Friday, 17 February 2012

Gone Birding

Friday 17th February 2012
A gloomy sunrise over the Welsh village of Rhiwderin.
At 4:30 pm yesterday, when I was at the farthest point of the farm, Sue came running all the way down the land to alert me.
MEGA!
My pager had started wildly wailing again.
A Common Yellowthroat, a small, brightly coloured warbler all the way from America. What was it doing just outside Newport, Gwent? Well, it probably came over last Autumn, blown way off course and dumped into a strange, foreign land. The warmer than average winter will have meant it could survive on a diet of insects and invertebrates. Possibly it had been in this place for several months now, or more likely the recent spell of cold weather had caused it to move on and find a new temporary home.
All credit to the person who found it. It would most certainly be an unexpected bird to see in a Welsh hedge in February.


Now, I have seen a Common Yellowthroat on this side of the Atlantic before, one in a lighthouse compound in the far West of Ireland. That was in 2003.
The last one to be seen in Britain was in 1997 on the Isles of Scilly, so most people had waited almost fifteen years for a repeat visit. It's not often a twitcher gets to see yank warblers in this country, so I quickly made arrangements to travel overnight to be there from first light the next morning.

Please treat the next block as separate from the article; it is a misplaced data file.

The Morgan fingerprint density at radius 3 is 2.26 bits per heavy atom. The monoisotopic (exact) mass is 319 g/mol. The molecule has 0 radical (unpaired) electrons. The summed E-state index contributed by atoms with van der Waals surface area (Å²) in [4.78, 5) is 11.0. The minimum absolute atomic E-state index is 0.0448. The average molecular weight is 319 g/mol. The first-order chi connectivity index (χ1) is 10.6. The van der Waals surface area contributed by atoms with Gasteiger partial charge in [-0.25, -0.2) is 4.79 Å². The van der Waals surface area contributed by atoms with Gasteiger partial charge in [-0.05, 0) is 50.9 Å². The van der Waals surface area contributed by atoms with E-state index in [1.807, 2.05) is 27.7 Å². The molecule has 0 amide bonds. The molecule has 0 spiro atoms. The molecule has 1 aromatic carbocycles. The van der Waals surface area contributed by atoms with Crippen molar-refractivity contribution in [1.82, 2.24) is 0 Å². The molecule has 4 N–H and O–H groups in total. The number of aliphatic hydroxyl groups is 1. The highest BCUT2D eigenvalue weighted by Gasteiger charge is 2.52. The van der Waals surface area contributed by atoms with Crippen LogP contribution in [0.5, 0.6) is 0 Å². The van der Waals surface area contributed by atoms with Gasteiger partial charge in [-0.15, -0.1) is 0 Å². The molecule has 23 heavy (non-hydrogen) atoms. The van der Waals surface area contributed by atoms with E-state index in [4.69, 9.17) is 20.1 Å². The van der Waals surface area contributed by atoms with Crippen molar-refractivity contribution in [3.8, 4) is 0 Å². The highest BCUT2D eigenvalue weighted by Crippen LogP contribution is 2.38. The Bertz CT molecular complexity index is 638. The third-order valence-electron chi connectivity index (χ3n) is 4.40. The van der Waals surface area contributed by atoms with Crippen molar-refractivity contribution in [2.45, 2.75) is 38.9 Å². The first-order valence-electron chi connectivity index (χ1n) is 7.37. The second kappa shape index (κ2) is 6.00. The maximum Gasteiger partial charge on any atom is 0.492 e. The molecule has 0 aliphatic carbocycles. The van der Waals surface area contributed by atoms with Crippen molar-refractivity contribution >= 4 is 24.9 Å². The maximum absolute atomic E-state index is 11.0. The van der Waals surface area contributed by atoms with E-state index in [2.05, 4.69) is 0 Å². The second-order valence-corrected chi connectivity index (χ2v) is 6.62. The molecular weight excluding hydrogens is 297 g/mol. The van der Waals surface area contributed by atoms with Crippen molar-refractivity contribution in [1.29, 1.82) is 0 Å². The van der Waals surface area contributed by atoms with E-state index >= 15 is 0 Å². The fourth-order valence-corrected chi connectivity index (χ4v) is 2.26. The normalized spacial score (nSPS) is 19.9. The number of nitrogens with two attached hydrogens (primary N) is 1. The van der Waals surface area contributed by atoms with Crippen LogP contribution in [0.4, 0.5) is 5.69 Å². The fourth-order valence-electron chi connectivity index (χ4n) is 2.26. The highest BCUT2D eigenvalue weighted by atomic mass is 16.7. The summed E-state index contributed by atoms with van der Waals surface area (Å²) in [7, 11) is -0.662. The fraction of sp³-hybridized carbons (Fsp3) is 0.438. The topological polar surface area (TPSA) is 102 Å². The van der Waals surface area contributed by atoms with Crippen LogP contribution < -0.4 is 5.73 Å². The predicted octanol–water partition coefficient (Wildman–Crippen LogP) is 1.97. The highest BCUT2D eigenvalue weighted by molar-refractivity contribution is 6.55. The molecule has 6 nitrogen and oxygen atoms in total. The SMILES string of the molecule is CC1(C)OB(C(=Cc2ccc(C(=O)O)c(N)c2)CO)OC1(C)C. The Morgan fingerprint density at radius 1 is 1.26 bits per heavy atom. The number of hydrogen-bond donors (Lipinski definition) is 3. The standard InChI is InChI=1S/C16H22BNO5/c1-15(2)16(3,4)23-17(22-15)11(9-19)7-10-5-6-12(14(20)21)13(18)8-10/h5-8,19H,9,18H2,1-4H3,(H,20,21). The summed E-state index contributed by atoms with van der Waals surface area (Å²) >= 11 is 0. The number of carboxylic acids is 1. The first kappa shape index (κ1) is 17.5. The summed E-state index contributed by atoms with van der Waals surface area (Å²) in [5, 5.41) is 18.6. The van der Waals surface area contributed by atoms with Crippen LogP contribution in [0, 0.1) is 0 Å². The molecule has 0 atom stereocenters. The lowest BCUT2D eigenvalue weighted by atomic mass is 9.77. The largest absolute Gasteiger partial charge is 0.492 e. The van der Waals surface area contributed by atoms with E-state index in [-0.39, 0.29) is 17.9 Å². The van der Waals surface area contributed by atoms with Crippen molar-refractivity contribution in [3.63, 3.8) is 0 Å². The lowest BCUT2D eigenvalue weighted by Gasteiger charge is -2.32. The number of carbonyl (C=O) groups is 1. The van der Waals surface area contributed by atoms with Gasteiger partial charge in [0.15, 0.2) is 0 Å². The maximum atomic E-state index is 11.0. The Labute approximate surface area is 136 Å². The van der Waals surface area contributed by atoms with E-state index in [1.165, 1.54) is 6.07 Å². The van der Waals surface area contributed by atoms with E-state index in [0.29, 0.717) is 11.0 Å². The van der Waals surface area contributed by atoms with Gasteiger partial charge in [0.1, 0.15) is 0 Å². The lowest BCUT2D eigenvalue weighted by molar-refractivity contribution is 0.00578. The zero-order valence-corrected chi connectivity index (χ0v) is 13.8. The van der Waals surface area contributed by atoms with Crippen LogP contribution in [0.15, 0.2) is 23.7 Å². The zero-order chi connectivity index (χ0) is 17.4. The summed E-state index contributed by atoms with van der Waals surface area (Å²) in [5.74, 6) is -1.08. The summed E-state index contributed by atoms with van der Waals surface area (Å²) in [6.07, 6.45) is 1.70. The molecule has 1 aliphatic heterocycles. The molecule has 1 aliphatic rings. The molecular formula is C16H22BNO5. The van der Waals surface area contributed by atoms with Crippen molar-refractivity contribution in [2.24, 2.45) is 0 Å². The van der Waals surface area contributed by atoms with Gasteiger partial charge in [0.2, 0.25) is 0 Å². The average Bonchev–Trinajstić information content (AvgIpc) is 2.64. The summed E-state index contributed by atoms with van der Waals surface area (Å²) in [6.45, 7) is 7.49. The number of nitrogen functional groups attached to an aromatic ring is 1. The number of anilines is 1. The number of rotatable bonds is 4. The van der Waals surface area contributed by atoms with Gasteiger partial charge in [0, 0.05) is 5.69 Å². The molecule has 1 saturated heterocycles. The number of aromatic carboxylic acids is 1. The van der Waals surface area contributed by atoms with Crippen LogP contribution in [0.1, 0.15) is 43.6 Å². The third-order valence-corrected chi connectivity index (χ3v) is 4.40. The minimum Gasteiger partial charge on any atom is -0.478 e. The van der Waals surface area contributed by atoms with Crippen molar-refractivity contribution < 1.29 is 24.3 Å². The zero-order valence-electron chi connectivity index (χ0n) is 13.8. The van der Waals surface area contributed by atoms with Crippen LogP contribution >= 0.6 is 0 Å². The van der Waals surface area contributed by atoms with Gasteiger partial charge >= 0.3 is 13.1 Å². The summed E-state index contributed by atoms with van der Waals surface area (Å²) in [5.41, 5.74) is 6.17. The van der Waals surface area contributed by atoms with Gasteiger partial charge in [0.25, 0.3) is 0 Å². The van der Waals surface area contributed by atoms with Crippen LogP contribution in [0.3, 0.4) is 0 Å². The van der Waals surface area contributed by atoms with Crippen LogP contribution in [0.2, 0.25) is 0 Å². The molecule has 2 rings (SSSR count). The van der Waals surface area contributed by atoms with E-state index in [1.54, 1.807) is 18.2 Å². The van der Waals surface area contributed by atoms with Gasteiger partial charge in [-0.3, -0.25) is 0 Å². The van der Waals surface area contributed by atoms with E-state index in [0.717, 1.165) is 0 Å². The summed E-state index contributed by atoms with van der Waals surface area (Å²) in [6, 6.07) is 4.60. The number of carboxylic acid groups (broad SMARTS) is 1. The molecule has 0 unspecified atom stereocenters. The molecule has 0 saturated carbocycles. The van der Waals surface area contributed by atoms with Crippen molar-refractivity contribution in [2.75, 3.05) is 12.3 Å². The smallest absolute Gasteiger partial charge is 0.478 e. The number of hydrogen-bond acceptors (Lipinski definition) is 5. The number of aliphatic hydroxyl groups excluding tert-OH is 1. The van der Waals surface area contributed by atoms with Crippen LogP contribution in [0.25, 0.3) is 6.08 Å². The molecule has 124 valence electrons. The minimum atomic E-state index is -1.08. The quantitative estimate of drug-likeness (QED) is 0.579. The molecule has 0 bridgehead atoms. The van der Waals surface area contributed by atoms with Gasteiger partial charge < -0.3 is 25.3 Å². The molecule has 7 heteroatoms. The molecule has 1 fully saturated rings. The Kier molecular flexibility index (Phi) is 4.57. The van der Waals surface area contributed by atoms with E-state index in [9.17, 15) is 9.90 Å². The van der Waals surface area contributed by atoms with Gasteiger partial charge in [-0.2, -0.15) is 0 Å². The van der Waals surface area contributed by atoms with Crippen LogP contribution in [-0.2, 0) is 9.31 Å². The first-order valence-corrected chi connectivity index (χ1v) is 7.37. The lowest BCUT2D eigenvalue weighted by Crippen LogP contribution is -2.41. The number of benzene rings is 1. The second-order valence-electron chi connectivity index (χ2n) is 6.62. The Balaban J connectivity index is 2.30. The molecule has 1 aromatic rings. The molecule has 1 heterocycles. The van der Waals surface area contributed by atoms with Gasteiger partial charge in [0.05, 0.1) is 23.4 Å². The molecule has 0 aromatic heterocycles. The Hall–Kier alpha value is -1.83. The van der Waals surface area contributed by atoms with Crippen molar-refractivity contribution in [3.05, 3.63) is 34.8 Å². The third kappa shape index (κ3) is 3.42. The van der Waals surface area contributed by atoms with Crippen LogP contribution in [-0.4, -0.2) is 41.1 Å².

Everybody spread out to search for the bird.
Nothing for the first hour.



  


  
Not the actual bird.





Then...a sighting...panic...anxiety...got to see it in case something ghastly happens to it in the next two minutes...there it goes...run...where is it now?...that's it!












Well, I hope you're impressed.
By early afternoon we were heading back through the rolling hills of East Midlands. In one small area we saw over twenty Red Kites, just floating on the air searching for carrion. This dense population is the relic of a release scheme designed to bring this rare raptor back from the brink of extinction in this country. It has been a tremendous success and these birds now have a flourishing and spreading population. It can't be long before one soars over the farm and has me sprinting for my binoculars, if they're not already round my neck.

A Single Long-tailed Tit and a Thousand Lapwings
Wales and back, and still time to do some birding on the farm!
A diminutive Long-tailed Tit swung from the feeders. A relatively infrequent garden visitor, these birds almost always travel in groups of up to a dozen birds. To see one all on its tod was an even more unusual sight. Later, as I regaled a friend with the events of the morning in Wales, I broke off the conversation to check out a distant, tight flock of birds. The heavy, flopping wings gave them away as lapwings. Quite common in the winter around here, but here was a thousand plus in one flock. Presumably our local population has been topped up by birds coming off the continent following the recent big freeze.

As a long day ended, I managed to keep the Little Owl calling for more than tem minutes by answering its calls. Unfortunately it stayed tight in the hedge and remained unseen.



 



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